RIPARIAN SHADING AND GROUNDWATER ENHANCE GROWTH POTENTIAL FOR SMALLMOUTH BASS IN OZARK STREAMS

Authors

  • Gregory W. Whitledge,

    1. Department of Fisheries and Wildlife Sciences, 302 Anheuser-Busch Natural Resources Building, University of Missouri, Columbia, Missouri 65211-7240 USA
    Search for more papers by this author
    • 4 Present address: Fisheries and Illinois Aquaculture Center, Department of Zoology, Southern Illinois University, Carbondale, Illinois 62901-6511 USA. Email: gwhit@siu.edu

  • Charles F. Rabeni,

    1. U.S. Geological Survey, Biological Resources Division, Missouri Cooperative Fish and Wildlife Research Unit, 302 Anheuser-Busch Natural Resources Building, University of Missouri, Columbia, Missouri 65211-7240 USA
    Search for more papers by this author
  • Gust Annis,

    1. Missouri Resource Assessment Partnership, University of Missouri, 4200 New Haven Road, Columbia, Missouri 65201 USA
    Search for more papers by this author
  • Scott P. Sowa

    1. Missouri Resource Assessment Partnership, University of Missouri, 4200 New Haven Road, Columbia, Missouri 65201 USA
    Search for more papers by this author

  • Corresponding Editor: T. Essington.

Abstract

Moderation of stream temperatures by riparian shading and groundwater are known to promote growth and survival of salmonid fishes, but effects of riparian shade and groundwater on to be growth of warmwater stream fishes are poorly understood or assumed to be negligible. We used stream temperature models to relate shading from riparian vegetation and groundwater inflow to summer water temperatures in Missouri Ozark streams and evaluated effects of summer water temperatures on smallmouth bass, Micropterus dolomieu, growth using a bioenergetics model. Bioenergetics model simulations revealed that adult smallmouth bass in non-spring-fed streams have lower growth potential during summer than fish in spring-fed streams, are subject to mass loss when stream temperatures exceed 27°C, and will likely exhibit greater interannual variation in growth during summer if all growth-influencing factors, other than temperature, are identical between the two stream types. Temperature models indicated that increased riparian shading will expand the longitudinal extent of thermal habitat capable of supporting adult smallmouth bass growth in spring-fed stream reaches when mean daily air temperatures exceed 27°C. Optimum growth temperature (22°C) will be present only in spring-fed streams under these conditions. Potential for increasing shade through riparian restoration is greatest for streams <5 m wide and along north–south reaches of larger streams. However, temperature models also indicated that restoring riparian shading to maximum levels throughout a watershed would increase the total stream mileage capable of supporting positive growth of adult smallmouth bass by only 1–6% when air temperatures are at or near average summer maxima; increases in suitable thermal habitat would be greatest in watersheds with higher spring densities. Riparian management for maintenance or restoration of the thermal habitat of adult smallmouth bass during summer should be focused in areas strongly influenced by groundwater. Restoring riparian shading along spring-fed warmwater streams will likely benefit adult smallmouth bass growth and may ultimately influence population sizes.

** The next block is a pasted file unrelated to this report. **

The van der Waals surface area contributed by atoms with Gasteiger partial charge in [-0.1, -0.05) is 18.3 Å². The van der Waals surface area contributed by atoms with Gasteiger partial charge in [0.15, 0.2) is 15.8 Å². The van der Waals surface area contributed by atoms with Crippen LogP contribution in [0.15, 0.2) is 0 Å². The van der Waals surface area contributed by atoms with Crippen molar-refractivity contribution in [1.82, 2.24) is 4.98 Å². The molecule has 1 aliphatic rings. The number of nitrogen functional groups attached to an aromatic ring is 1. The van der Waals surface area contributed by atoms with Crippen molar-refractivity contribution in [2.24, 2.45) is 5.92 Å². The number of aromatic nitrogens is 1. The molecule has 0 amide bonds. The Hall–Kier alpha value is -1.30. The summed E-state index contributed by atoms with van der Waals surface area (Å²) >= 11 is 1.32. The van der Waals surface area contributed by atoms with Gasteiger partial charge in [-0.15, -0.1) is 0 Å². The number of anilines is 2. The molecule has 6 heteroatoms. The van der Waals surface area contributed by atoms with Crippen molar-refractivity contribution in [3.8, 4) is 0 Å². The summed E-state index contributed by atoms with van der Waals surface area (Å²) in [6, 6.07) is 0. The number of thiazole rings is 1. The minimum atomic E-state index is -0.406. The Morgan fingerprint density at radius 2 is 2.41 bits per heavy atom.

Ancillary